"I think that it raises concerns," says Pat Arthur, head of Columbia Legal Services. Arthur advocates reforming the Department of Youth Services, but she's not sure the current idea is such a good one. "Managing juveniles in a correctional setting is different than managing adults," she says.

Look at the numbers. The juvenile detention center houses around 180 youths. The county adult jail system is far bigger, with a staff of 831 and a prison population of 3,000.

If juvenile detention is folded into adult corrections, a new bureaucracy is formed. That bureaucracy may not look at the juvenile inmates as having unique concerns, even though they will continue to be housed separately from the adult criminal population.

"There are budgetary issues to consider," says Vincent Schiraldi, the director of the Justice Policy Institute in Washington, D.C. "All government departments are forced to grapple with trade-offs. The guy that's in charge of the juvenile division is going to be the low man on the totem pole when fighting for resources." The ordinance contains no provisions that would prevent this. It merely dictates that all correctional facilities be maintained, and that the county judges play a role in creating and maintaining rehabilitation programs in the juvenile facility.

Mike Wilkins, the interim director of the Department of Youth Services, stands behind the plan. He says that the adult corrections system was chosen to run the juvenile detention facility because adult corrections is already experienced with handling the complicated operations, like a juvenile jail.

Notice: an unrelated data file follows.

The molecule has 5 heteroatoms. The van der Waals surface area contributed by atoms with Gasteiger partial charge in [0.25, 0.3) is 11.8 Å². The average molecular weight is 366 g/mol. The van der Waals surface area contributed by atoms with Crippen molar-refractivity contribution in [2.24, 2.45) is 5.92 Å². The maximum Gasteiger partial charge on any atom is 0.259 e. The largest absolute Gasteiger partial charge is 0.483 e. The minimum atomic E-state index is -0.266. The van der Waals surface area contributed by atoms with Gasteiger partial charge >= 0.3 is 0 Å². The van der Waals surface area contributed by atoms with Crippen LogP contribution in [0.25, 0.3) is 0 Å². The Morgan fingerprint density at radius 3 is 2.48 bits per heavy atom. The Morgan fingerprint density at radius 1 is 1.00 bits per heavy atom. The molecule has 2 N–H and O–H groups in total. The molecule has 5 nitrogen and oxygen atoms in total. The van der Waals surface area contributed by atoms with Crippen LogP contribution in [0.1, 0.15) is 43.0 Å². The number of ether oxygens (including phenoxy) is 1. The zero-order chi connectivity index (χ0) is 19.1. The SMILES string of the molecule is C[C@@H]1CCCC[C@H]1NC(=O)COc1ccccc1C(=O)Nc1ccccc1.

Wilkins cites three safeguards the county is putting into place to make sure that the doomsday predictions don't happen. First, he asserts, since the juvenile detention center isn't physically going anywhere, the same concerned professionals -- judges, public defenders, probation officers -- who have worked with the detention center will raise alarms if things start to go downhill.

Second, an oversight committee will be formed to make sure that the adult corrections bureaucracy doesn't ignore its unique responsibility for the juvenile detention center.

Third, Wilkins says, if things don't go the way everybody wants, the county ordinance has a built-in emergency parachute that can be pulled after two years: The adult corrections bureaucracy would lose the detention center, which would be put under the control of the Superior Court judges.

Judge Inveen says she and other judges have signed off on the proposal, despite the potential consequences. "This is a really big responsibility, so we wanted to make sure that there were specific safeguards for [adult corrections]," she says.

It's apparent that there is a little trepidation about the road ahead, even among Sims' supporters. Nevertheless, the county is going ahead with the plan. The council approved it on Saturday, and it will be implemented in early January.

"It's going to be a new experience," Inveen concedes. "And it's not going to be easy."

Support The Stranger